When a ship was ready to sail, the slaves were chained together and marched down to the shore. There they were bundled into large canoes and were paddled through the crashing breakers to where the slave ship was waiting. Slaves have told how they began the voyage in trepidation, being frightened by the sight of the "white devils" who, they had heard, liked to eat Africans. Then the long voyage commenced. Conditions here were even more crowded than at the "factory." Slaves were generally kept below deck with no sunshine or fresh air. They were crowded so close together that there was never any standing room and often not even sitting room. Again, they had to be supervised closely as many tried to starve themselves to death or to jump overboard. However, the greatest loss of slave property was due to disease, The ship's captain feared that disease would whittle away his profits, and, even more, he worried that it would attack him and his crew. When the passage was completed, and the West Indies had been safely reached, the slave again had to undergo the same kind of degrading inspection and sale which had occurred in Africa, but this time he had to experience the torment in a strange and distant land.
While the economic profits in the slave trade were great, so were the human losses. Statistics concerning the slave trade are often inaccurate or missing. However, it is generally agreed that at least fifteen million Africans, and perhaps many more, became slaves in the New World. About nine hundred thousand were brought in the sixteenth century, three million in the seventeenth century, seven million in the eighteenth century, and another four million in the nineteenth century.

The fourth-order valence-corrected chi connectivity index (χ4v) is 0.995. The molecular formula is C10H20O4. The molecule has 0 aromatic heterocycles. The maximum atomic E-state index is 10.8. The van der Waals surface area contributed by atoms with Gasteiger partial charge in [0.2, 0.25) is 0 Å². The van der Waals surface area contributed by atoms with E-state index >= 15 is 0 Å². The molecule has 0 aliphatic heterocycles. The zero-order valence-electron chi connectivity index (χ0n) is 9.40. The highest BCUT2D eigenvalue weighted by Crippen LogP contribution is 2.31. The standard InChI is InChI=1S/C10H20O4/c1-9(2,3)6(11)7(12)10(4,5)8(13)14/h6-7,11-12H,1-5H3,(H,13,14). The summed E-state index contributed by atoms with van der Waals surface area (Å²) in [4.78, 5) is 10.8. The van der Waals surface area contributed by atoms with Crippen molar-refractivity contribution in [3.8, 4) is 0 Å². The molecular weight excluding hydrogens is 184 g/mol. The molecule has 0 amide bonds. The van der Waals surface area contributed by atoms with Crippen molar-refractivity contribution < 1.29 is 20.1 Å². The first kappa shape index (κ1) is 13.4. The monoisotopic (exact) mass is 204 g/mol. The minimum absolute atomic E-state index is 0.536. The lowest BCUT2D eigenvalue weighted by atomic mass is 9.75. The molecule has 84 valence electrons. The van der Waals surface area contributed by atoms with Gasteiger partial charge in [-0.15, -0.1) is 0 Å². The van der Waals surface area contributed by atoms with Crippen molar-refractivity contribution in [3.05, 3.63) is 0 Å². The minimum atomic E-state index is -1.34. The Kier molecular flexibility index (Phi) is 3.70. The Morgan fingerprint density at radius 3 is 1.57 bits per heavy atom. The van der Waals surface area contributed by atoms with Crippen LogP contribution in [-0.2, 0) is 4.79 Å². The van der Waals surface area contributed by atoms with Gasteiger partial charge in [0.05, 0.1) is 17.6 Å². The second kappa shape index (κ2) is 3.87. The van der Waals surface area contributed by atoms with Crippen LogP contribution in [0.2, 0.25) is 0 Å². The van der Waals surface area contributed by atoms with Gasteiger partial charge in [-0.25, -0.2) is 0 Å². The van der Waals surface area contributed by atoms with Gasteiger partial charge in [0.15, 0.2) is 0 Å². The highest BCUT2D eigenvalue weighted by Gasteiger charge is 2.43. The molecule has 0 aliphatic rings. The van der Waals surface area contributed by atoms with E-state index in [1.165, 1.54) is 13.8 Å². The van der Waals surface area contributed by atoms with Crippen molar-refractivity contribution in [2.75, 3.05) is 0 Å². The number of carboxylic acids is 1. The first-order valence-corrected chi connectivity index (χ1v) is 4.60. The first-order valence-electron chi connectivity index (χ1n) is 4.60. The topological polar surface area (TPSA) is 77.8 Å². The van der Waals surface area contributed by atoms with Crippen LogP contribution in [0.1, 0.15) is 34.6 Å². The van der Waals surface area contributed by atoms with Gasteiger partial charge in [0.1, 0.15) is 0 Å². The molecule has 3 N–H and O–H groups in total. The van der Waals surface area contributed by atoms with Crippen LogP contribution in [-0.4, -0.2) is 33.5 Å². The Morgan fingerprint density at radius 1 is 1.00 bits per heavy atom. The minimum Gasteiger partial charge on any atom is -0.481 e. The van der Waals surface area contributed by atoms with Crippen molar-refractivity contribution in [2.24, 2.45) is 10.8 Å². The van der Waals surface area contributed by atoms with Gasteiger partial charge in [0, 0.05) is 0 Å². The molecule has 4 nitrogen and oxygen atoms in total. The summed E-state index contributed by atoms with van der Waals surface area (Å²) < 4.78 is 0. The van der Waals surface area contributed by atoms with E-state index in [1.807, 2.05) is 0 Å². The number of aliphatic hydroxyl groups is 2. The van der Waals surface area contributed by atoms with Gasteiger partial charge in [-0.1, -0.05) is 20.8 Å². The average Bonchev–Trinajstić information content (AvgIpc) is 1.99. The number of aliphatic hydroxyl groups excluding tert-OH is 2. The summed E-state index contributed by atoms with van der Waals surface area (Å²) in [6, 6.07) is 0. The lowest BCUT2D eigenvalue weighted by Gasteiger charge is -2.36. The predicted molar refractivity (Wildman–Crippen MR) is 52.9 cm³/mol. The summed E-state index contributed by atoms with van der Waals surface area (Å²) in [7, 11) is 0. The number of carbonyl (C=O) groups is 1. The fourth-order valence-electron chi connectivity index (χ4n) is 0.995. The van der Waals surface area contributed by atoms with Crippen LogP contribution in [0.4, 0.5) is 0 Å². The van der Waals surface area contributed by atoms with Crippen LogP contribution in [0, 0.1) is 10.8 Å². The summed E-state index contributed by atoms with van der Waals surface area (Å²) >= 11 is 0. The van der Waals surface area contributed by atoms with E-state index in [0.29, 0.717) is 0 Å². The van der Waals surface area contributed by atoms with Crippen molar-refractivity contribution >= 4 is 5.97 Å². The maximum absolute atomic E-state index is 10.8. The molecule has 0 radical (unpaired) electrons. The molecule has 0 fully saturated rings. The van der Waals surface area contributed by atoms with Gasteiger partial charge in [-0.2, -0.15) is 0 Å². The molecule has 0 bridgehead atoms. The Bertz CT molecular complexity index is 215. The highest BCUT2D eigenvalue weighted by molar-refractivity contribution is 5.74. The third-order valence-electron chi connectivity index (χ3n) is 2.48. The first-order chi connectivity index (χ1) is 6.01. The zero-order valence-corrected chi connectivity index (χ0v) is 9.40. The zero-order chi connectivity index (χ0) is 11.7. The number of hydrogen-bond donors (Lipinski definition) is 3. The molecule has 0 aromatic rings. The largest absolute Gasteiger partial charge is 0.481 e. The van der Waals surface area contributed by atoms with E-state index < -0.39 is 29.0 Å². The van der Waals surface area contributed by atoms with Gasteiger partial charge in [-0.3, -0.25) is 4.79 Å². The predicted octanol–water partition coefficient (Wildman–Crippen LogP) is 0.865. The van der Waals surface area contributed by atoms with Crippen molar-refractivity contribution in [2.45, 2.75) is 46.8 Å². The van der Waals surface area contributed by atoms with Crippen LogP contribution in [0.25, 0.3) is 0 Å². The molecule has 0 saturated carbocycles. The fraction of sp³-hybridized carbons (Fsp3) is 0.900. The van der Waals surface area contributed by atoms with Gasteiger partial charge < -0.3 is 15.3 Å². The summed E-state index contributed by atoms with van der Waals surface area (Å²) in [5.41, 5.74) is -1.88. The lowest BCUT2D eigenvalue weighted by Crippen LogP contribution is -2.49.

The mortality rate among these new slaves ran very high. It is estimated that some five percent died in Africa on the way to the coast, another thirteen percent in transit to the West Indies, and still another thirty percent during the three-month seasoning period in the West Indies. This meant that about fifty percent of those originally captured in Africa died either in transit or while being prepared for servitude.